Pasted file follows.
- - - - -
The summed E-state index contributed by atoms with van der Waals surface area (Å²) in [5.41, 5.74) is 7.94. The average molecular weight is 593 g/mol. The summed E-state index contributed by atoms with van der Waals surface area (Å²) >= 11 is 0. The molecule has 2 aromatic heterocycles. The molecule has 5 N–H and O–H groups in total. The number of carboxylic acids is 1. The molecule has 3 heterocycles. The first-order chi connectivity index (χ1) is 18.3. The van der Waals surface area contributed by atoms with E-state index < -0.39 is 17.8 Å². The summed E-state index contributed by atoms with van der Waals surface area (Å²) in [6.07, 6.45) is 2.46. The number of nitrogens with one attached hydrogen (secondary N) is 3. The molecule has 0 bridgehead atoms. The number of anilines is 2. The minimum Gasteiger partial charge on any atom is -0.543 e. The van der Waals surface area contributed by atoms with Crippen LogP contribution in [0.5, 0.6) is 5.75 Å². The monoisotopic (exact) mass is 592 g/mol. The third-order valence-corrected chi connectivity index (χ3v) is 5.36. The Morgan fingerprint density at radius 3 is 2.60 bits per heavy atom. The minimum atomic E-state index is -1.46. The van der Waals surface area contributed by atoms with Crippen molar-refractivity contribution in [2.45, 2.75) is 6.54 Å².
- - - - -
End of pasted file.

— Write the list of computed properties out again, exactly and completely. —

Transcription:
The summed E-state index contributed by atoms with van der Waals surface area (Å²) in [5.41, 5.74) is 7.94. The average molecular weight is 593 g/mol. The summed E-state index contributed by atoms with van der Waals surface area (Å²) >= 11 is 0. The molecule has 2 aromatic heterocycles. The molecule has 5 N–H and O–H groups in total. The number of carboxylic acids is 1. The molecule has 3 heterocycles. The first-order chi connectivity index (χ1) is 18.3. The van der Waals surface area contributed by atoms with E-state index < -0.39 is 17.8 Å². The summed E-state index contributed by atoms with van der Waals surface area (Å²) in [6.07, 6.45) is 2.46. The number of nitrogens with one attached hydrogen (secondary N) is 3. The molecule has 0 bridgehead atoms. The number of anilines is 2. The minimum Gasteiger partial charge on any atom is -0.543 e. The van der Waals surface area contributed by atoms with Crippen LogP contribution in [0.5, 0.6) is 5.75 Å². The monoisotopic (exact) mass is 592 g/mol. The third-order valence-corrected chi connectivity index (χ3v) is 5.36. The Morgan fingerprint density at radius 3 is 2.60 bits per heavy atom. The minimum atomic E-state index is -1.46. The van der Waals surface area contributed by atoms with Crippen molar-refractivity contribution in [2.45, 2.75) is 6.54 Å².